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Return of the Warrior King
By John Bonifaz
While President Obama's decision to seek congressional approval for military action in Syria is significant (and a victory for democracy), it is important to know what the White House has actually proposed that Congress pass. The proposed AUMF ("Authorization to Use Military Force") states:
"The President is authorized to use the Armed Forces of the United States as he determines to be necessary and appropriate in connection with the use of chemical weapons or other weapons of mass destruction in the conflict in Syria..."
The operative language here -- "as he determines to be necessary and appropriate" is identical to the language the Bush Administration presented to Congress in the resolution on Iraq.
President Obama's proposed AUMF would actually authorize nothing. Rather, like the resolution Congress passed in October 2002 on Iraq, this resolution, if passed, would mark an unconstitutional delegation to the President of the power to declare war. In other words, Congress would be saying: "We will let the President ultimately decide whether to take this military action." Here is the resolution Congress passed in October 2002:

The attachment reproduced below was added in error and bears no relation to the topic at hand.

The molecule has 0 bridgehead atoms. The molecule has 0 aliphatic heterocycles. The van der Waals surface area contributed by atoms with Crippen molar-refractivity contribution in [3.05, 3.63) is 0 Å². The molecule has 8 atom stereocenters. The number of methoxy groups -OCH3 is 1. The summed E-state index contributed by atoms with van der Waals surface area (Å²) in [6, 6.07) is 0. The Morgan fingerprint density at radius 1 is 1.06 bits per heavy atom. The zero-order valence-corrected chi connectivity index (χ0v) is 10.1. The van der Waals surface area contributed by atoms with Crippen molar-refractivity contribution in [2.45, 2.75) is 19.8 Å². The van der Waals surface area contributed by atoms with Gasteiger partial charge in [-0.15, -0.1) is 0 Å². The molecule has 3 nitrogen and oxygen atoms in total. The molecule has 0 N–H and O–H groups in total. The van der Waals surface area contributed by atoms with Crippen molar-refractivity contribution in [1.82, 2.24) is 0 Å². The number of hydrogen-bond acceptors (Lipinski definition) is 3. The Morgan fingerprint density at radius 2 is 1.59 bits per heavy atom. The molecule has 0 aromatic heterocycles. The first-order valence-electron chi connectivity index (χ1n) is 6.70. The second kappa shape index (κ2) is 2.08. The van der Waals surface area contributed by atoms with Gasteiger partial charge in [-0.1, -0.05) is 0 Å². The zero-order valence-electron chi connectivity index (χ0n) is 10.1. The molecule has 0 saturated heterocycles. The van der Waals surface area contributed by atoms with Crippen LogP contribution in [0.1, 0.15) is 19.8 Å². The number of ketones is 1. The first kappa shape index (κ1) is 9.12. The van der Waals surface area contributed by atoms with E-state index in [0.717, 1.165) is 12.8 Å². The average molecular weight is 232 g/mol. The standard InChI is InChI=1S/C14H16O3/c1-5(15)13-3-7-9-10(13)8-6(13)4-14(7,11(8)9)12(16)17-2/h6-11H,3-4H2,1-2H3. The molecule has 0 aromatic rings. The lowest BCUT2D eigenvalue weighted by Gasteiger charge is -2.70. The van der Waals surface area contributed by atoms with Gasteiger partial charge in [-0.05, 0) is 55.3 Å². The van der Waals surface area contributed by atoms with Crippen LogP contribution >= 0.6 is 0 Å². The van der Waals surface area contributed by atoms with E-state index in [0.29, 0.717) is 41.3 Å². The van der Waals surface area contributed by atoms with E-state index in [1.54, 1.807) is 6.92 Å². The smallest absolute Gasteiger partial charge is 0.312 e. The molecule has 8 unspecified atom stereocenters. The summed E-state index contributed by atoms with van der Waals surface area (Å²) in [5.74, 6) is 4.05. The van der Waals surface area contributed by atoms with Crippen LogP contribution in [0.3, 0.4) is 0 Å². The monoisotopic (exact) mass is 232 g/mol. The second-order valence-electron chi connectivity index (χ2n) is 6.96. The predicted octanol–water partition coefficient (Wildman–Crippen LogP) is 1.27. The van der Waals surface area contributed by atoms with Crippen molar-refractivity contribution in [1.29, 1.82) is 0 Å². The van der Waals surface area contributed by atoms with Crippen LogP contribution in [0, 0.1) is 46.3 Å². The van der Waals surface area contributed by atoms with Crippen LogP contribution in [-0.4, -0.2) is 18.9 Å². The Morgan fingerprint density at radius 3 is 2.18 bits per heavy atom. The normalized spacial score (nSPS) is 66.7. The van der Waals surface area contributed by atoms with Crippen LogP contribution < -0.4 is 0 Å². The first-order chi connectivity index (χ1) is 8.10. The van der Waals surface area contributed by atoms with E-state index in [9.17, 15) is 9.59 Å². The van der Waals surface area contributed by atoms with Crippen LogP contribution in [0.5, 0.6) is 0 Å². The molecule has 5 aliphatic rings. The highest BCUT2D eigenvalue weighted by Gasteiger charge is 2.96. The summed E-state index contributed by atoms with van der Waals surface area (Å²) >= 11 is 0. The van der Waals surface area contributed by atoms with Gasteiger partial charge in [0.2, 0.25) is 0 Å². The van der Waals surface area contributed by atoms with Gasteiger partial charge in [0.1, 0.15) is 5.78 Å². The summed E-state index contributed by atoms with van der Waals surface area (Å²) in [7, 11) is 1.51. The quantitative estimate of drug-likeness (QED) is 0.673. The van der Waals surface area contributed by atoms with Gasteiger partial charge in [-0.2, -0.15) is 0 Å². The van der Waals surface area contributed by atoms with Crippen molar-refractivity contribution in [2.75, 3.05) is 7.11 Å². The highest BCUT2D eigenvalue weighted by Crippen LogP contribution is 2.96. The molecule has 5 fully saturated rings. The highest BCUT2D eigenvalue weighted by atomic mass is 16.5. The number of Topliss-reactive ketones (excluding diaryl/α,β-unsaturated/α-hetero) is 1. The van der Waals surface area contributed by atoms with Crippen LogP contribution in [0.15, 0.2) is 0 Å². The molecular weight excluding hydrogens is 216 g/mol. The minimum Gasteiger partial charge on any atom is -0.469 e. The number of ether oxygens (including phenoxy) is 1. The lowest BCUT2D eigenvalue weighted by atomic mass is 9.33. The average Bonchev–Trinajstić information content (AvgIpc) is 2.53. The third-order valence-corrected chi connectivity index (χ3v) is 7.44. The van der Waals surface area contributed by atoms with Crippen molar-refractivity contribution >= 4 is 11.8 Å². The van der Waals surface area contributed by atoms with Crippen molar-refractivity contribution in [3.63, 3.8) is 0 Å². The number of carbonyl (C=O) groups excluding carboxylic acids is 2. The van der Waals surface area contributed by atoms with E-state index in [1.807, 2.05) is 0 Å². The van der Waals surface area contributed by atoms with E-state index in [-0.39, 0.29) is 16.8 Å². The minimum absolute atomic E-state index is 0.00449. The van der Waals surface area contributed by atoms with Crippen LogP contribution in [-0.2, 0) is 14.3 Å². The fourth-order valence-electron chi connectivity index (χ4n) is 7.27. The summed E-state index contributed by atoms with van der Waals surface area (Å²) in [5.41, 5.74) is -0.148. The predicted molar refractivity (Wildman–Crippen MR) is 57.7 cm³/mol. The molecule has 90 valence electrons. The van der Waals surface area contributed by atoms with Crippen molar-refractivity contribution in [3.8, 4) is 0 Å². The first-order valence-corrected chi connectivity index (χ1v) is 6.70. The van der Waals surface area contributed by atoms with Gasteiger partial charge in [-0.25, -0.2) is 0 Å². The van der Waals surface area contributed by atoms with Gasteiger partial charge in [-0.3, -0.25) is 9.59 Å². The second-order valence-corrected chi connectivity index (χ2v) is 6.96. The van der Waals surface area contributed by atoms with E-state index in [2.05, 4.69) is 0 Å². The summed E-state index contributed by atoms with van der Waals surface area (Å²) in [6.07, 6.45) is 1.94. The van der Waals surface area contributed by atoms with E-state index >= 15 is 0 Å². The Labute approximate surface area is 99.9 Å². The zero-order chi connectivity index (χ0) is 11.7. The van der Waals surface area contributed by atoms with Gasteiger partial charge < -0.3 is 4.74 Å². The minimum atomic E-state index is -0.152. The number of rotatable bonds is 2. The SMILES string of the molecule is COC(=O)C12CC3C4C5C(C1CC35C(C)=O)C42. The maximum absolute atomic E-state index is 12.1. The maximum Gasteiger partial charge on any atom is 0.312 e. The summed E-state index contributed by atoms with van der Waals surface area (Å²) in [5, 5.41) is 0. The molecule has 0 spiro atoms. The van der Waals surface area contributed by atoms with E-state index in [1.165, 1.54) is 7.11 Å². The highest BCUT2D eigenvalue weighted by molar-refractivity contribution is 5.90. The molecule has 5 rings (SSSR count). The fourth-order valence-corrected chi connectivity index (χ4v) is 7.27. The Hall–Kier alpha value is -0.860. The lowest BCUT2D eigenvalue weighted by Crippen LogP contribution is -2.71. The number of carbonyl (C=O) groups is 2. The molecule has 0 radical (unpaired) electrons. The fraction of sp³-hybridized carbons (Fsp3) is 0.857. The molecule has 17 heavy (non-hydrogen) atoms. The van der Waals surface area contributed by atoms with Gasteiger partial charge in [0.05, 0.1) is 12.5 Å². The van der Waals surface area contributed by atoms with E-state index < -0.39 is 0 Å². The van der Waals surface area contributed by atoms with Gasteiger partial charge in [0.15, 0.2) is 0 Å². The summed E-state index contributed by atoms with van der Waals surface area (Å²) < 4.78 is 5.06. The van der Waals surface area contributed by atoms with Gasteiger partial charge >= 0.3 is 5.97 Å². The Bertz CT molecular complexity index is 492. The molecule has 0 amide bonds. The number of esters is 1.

"The President is authorized to use the Armed Forces of the United States as he determines to be necessary and appropriate in order to 1) defend the national security of the United States against the continuing threat posed by Iraq; and 2) enforce all relevant United Nations Security Council resolutions regarding Iraq."
Many Members of Congress opposed that resolution as unconstitutional. Senator Patrick Leahy said this in his Senate floor speech in 2002:
"This resolution, like others before it, does not declare anything. It tells the President: 'Why don't you decide; we are not going to.' This resolution, when you get through the pages of whereas clauses, is nothing more than a blank check…When I came to the Senate, there were a lot of Senators, both Republicans and Democrats, who had voted for the Tonkin Gulf Resolution. Every single Senator who ever discussed it with me said what a mistake it was to write that kind of blank check on the assurance that we would continue to watch what went on…Let us not make that mistake again."
Senator Patrick Leahy and others who cited this as the basis for voting no the last time should be confronted with this argument again here.